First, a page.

The effects of green tea and pomegranate polyphenols on in vitro and in vivo vegf activity

Edwards, Rebecca (2016) The effects of green tea and pomegranate polyphenols on in vitro and in vivo vegf activity. Doctoral thesis, University of East Anglia.

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Abstract

Background: The green tea and pomegranate polyphenols epigallocatechin gallate (EGCG) and ellagic acid (EA) have previously demonstrated anti-atherosclerotic effects and inhibition of VEGFR-2 phosphorylation in cell models. Vascular endothelial growth factor (VEGF) injection into animal models induced atherosclerosis. This thesis aims to investigate whether polyphenols which potently inhibit VEGF-induced VEGFR-2 phosphorylation at physiological concentrations in vitro will be able to inhibit VEGF-induced atherosclerotic development in vivo.
Methods: The inhibition of VEGF-induced VEGFR-2 phosphorylation in Human umbilical vein endothelial cells (HUVECs) by EGCG, punicalagin, EA and the urolithins was investigated. The effect of 1.8 g/kg EGCG and EA dietary supplementation on VEGF-induced atherosclerosis was investigated in the ApoE-/- mouse model.
Results: EGCG, EA and punicalagin inhibited 50 % VEGF activity, quantified by VEGFR-2 phosphorylation in HUVECs, at 96, 310, and 49 nM. EA metabolism reduced the VEGF inhibitory activity. EGCG and EA significantly inhibited VEGFR-2 phosphorylation at physiological concentrations, predominantly through interactions with the VEGF ligand. 3 weekly intraperitoneal injections of VEGF into mice did not induce atherosclerosis. EGCG and EA dietary supplementation did not affect plaque size but induced small increases in circulating LDL and total cholesterol compared to controls. EGCG and EA injection reduced plaque thickness but not overall size. It was shown that foetal calf serum reduced the polyphenol-mediated inhibition of VEGF activity.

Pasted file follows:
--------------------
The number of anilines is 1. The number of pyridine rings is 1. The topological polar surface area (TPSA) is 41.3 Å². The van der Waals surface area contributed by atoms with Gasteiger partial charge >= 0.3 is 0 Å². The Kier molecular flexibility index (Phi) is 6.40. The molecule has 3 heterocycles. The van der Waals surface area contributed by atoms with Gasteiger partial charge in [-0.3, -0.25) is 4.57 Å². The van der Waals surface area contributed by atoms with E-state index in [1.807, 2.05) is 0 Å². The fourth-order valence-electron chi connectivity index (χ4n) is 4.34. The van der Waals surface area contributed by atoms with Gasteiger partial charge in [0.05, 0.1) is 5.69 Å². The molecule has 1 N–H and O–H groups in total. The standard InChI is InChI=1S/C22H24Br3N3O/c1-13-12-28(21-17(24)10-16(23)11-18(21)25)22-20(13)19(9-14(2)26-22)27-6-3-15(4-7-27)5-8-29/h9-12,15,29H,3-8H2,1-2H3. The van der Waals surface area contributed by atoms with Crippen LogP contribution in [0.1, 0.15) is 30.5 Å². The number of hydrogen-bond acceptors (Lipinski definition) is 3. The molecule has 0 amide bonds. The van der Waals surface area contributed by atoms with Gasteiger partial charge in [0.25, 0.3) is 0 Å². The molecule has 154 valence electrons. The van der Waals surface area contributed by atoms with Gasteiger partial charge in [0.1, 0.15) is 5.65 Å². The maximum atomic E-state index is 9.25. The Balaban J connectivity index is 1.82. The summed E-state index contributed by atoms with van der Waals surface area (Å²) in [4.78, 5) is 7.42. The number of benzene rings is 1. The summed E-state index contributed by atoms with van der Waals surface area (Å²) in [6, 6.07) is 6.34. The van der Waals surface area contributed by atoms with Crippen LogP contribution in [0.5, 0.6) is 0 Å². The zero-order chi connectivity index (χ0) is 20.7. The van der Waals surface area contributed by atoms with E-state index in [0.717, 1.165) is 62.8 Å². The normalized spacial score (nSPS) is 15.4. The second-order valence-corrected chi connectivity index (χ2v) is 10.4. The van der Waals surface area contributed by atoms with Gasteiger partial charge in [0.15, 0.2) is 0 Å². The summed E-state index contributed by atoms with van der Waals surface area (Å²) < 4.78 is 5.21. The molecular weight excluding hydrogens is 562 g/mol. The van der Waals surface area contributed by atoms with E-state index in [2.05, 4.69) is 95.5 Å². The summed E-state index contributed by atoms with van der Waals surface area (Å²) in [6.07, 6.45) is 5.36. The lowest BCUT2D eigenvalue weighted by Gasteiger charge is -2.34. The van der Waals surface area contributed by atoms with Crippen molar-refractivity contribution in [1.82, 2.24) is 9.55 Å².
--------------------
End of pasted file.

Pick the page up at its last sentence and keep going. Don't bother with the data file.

Conclusions: The data in this thesis suggest that (1) multiple injections of VEGF does not induce atherosclerotic plaque growth in the ApoE-/- mouse model under the study conditions, (2) a mixture of EGCG and EA had no significant effect on the growth of atherosclerotic plaques when supplemented into the diet of ApoE-/- mice, and (3) serum proteins limit the ability of polyphenols to inhibit VEGFR-2 phosphorylation. These results therefore suggest it is unlikely EGCG and EA reduce atherosclerosis by inhibiting the VEGF ligand in vivo.

Item Type: Thesis (Doctoral)
Faculty \ School: Faculty of Science > School of Biological Sciences
Depositing User: Katie Miller
Date Deposited: 22 Feb 2017 10:03
Last Modified: 22 Feb 2017 10:03
URI: https://ueaeprints.uea.ac.uk/id/eprint/62674
DOI:

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